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Just about everyone knows someone who has been bullied, in ways big and small. Understandably, though, many victims are reluctant to speak about their experiences. We found some who aren't.
BY LIZ NORDLINGER, University of Florida
One hundred thirty-two days.
One hundred thirty-two days away from family, friends and Netflix.
One hundred thirty-two days in a new environment, not knowing the language or people.
Studying abroad in Israel was never an opportunity I considered while in high school, but wanting to immerse myself in a culture and language led me to leave the University of Florida for a semester and study at the University of Haifa in Haifa, Israel.
Preparing for a trip this long is one of the most challenging tasks I have ever experienced — harder than AP English or asking someone to prom. It takes time to figure out where to study abroad, decide if going abroad will fit into your schedule and how you are going to pay for it.
First, where do you want to go? Do you want to be able to speak English or learn another language? Does a certain program work for your major? These are questions you need to consider. I visited Israel a year ago and knew I wanted to spend an extended period there. I wanted to be out of my comfort zone and learn to adapt. Not knowing much Hebrew, the national language of Israel, is a hurdle I am excited to overcome. Changing your everyday routine is a great way to learn more about yourself and see the world from a different viewpoint.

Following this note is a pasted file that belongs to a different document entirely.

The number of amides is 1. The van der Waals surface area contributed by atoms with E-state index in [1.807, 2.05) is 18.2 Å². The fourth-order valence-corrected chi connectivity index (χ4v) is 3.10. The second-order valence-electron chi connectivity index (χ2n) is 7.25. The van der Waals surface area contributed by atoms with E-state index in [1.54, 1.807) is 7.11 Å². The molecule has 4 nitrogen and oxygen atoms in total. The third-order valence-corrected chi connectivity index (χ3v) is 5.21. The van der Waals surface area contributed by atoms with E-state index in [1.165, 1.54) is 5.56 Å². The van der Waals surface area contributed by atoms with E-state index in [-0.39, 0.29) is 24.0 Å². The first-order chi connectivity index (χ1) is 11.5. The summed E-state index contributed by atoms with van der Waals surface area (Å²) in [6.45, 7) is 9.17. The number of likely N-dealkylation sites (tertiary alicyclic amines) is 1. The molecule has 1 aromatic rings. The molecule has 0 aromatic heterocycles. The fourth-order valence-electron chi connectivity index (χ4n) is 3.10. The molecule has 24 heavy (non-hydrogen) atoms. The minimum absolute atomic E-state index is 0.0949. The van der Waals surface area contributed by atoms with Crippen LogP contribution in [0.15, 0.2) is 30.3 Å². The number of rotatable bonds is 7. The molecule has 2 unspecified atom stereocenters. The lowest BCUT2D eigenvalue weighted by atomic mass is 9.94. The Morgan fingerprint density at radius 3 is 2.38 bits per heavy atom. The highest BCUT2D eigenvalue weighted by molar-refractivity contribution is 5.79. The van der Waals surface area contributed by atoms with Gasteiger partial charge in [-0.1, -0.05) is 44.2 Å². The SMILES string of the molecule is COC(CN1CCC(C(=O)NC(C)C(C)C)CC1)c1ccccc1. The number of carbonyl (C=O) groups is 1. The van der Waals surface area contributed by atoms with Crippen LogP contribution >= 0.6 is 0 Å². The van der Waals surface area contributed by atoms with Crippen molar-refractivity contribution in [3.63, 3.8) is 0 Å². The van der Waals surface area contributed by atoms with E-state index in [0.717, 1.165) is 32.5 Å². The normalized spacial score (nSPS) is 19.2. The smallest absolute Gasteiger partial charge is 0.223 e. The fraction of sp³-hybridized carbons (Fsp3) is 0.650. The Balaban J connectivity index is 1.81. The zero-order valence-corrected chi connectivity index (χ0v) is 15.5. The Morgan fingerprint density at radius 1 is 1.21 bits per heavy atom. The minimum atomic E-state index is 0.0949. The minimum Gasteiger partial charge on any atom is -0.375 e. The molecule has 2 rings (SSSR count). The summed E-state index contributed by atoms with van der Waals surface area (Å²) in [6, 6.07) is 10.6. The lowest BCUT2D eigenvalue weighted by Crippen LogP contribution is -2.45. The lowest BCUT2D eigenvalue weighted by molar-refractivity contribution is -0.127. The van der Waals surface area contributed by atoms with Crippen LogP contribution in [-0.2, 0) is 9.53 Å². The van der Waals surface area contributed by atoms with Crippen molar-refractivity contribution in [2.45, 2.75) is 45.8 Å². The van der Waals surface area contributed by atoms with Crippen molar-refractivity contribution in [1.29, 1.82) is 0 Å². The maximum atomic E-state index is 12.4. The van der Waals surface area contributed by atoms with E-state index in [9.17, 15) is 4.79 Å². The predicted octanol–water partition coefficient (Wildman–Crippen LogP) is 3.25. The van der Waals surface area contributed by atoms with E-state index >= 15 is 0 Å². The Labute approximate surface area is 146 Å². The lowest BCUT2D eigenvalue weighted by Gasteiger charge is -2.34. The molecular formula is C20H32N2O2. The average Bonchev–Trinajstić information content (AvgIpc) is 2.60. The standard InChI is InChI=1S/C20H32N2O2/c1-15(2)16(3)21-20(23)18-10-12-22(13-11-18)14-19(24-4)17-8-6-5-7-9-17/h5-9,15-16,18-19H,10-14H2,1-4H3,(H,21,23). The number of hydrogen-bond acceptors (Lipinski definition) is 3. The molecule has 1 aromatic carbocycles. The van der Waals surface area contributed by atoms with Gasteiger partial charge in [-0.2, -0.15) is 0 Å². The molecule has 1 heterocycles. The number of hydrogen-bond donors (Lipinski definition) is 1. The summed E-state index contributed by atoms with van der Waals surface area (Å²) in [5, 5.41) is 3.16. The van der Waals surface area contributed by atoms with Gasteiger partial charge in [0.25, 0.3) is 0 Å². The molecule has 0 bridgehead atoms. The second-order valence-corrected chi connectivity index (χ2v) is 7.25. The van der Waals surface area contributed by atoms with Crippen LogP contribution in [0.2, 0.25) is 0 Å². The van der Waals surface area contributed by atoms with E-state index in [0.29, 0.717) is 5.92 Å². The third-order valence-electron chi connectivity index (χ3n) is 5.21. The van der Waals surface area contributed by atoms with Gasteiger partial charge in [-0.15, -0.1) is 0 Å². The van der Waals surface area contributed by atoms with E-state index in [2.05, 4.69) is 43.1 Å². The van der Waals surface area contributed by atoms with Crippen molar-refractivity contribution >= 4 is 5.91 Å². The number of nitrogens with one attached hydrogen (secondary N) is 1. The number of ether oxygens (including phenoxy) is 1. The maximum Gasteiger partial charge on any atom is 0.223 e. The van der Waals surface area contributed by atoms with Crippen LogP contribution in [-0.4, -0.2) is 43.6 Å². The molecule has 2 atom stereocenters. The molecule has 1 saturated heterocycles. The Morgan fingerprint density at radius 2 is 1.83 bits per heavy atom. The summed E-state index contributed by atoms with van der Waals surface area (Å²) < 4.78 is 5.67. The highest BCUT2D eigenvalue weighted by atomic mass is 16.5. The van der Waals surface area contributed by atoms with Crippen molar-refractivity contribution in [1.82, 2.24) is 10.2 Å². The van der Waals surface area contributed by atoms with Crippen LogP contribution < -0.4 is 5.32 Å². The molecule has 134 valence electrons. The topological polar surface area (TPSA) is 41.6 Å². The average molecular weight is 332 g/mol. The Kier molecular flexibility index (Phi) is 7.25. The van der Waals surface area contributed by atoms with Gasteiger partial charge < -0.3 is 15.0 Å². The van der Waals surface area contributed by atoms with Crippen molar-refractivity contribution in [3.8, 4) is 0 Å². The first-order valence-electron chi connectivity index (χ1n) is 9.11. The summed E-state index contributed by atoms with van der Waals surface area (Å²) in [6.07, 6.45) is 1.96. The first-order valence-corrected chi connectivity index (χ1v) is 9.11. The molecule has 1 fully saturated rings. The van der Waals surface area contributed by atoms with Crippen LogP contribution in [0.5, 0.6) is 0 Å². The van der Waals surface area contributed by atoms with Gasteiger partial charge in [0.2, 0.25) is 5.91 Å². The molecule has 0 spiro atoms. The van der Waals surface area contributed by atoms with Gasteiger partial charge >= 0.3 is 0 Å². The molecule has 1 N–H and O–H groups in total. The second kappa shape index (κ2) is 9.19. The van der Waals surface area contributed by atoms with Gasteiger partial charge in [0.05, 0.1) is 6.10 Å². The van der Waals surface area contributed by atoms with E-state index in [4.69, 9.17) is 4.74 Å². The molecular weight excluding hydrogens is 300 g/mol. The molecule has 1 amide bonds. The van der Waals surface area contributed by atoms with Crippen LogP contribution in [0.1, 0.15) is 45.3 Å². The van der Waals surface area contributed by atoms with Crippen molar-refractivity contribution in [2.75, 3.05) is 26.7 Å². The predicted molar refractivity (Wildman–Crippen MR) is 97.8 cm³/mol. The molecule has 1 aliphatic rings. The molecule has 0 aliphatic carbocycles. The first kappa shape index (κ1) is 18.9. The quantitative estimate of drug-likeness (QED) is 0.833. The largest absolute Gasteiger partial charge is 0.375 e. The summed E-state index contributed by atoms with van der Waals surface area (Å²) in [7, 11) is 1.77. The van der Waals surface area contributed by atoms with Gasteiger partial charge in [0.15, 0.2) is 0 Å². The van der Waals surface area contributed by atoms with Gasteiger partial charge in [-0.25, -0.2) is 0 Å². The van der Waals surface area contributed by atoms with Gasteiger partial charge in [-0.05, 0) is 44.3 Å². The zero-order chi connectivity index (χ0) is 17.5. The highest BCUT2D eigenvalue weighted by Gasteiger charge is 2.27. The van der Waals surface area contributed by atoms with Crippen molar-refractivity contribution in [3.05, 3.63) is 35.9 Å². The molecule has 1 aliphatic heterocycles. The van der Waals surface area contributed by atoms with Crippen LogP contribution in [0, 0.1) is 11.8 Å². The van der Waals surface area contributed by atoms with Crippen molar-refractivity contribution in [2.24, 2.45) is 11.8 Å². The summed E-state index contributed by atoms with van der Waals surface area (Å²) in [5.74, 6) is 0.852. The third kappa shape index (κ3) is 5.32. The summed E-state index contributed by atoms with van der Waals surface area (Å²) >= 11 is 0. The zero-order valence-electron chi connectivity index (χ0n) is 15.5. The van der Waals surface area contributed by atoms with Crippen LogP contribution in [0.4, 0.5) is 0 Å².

Next, you need to figure out when you want to study abroad. How much time do you have? A full semester? A whole year? Just spring break? Study abroad does not have to be an extended amount of time. I chose a semester because I wanted to feel part of the culture. The idea of being gone for so long truly has not hit me yet. It is weird to see an advertisement for a TV show, like Psych, and realize I won’t be in the country when the new season starts. One hundred thirty-two days. That is more than a third of a year. It is way longer than Kim Kardashian was married. I have never been away from my family for that long, but I am ready for the challenge.
Speaking of challenges: How do you pay for that big of a trip? Do you have to take out loans? Are there scholarships? I had no idea. I met a girl who had been abroad on the same experience a year before, and she was a great resource. She helped me find scholarships to apply for, and magically I got money to cover about half my trip, which I expect to cost around $14,000, including transportation and personal expenses.
The scholarships I received, nearly $7,000, are about the same as I would spend for a semester at UF. There are so many study-abroad experiences to choose from, including ones that may be at least partly covered by tuition, that you might find a program cheaper or even free depending on the amount of financial aid and scholarships you receive.
A good way to start is by making an appointment with your college’s study-abroad adviser, or check with the department in the area you want to study, to see what the school may offer. And surf the Internet to learn about other programs. It’s never too early to scope them out.
Goodbye, America. Shalom, Israel.
Liz Nordlinger was a 2009-2010 student editor of tb-two*.